Neonatal overfeeding induces early decline of the ovarian reserve: Implications for the role of leptin

L. Sominsky, I. Ziko, A. Soch, Jeremy Smith, S.J. Spencer

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    34 Citations (Web of Science)


    © 2016 Elsevier Ireland Ltd. Early life nutrition is crucial for reproduction. Overweight and obese girls are more likely to experience early menarche, increasing the risk of adult disease. We have previously demonstrated neonatal overfeeding in the rat leads to accelerated growth, early puberty and increased circulating levels of leptin, an adipocyte-derived hormone that regulates puberty. However, the long-term consequences of accelerated puberty and metabolic dysfunction on ovarian reserve are unknown. Here we show that neonatal overfeeding reduced the number of ovarian follicles in adult rats; specifically, the primordial follicle pool was reduced compared to controls. The reduction of ovarian reserve coincided with a diminished release of pituitary gonadotropins at ovulation and altered expression of ovarian markers important for follicular recruitment and survival. These changes were associated with increased levels of ovarian leptin and its receptor. Postnatal administration of leptin antagonist did not reverse the weight gain induced by early life overfeeding, but rescued the decline in the primordial follicle pool and abolished the differences in circulating leptin and gonadotropins. Our findings suggest that the acute effects of elevated circulating leptin may be responsible for the long-term reproductive outcomes after neonatal overfeeding, leading to premature ovarian ageing and changes in reproductive efficiency.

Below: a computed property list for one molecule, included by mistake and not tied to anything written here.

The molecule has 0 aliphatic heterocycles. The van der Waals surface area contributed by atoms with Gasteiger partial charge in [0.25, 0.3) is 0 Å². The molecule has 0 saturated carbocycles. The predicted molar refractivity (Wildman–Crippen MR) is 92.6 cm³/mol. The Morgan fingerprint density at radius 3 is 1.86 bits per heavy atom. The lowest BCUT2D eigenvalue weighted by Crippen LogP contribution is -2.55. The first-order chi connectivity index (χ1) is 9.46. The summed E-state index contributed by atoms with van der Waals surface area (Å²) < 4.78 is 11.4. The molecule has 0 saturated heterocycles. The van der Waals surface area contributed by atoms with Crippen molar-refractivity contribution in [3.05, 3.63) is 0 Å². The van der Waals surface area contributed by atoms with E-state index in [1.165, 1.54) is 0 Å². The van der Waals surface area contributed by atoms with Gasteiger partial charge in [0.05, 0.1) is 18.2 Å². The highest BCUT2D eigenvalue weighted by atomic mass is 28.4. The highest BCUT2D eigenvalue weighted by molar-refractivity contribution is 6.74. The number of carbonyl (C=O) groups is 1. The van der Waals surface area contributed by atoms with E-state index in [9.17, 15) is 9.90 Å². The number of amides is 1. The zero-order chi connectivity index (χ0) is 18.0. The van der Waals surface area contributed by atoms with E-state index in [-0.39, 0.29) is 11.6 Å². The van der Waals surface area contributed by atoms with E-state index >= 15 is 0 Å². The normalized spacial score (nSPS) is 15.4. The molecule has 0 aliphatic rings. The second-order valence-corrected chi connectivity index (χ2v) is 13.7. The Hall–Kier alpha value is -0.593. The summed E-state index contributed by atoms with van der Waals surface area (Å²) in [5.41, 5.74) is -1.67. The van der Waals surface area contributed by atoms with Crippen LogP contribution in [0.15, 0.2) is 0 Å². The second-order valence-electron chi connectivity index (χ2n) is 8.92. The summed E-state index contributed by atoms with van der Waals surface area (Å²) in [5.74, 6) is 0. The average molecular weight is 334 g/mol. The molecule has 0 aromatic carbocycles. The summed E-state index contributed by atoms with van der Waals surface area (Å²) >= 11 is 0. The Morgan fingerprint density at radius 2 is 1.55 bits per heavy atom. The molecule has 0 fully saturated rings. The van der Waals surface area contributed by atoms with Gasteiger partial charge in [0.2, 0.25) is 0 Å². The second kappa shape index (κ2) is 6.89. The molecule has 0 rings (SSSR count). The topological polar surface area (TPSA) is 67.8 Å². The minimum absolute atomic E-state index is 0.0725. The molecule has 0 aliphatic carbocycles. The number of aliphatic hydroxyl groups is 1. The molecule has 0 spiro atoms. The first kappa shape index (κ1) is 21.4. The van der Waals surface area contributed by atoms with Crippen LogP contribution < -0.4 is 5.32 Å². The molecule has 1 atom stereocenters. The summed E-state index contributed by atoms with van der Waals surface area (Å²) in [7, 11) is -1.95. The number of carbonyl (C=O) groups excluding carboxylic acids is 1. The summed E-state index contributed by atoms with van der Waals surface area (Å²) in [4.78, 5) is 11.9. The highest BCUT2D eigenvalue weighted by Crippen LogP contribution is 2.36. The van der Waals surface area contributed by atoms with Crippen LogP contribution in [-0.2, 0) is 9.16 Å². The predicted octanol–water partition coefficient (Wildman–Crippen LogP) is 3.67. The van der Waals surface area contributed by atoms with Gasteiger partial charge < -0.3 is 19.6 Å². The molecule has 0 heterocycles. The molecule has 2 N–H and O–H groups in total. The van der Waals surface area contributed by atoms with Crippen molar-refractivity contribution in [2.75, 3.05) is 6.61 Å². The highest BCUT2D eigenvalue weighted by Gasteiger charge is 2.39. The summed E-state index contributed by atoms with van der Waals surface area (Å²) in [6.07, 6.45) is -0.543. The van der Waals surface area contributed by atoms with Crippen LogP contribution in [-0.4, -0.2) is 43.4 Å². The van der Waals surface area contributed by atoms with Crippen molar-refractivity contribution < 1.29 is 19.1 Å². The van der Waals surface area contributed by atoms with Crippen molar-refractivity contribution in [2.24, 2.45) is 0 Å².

Original languageEnglish
    Pages (from-to)24-35
    Number of pages12
    JournalMolecular and Cellular Endocrinology
    Publication statusPublished - 15 Aug 2016


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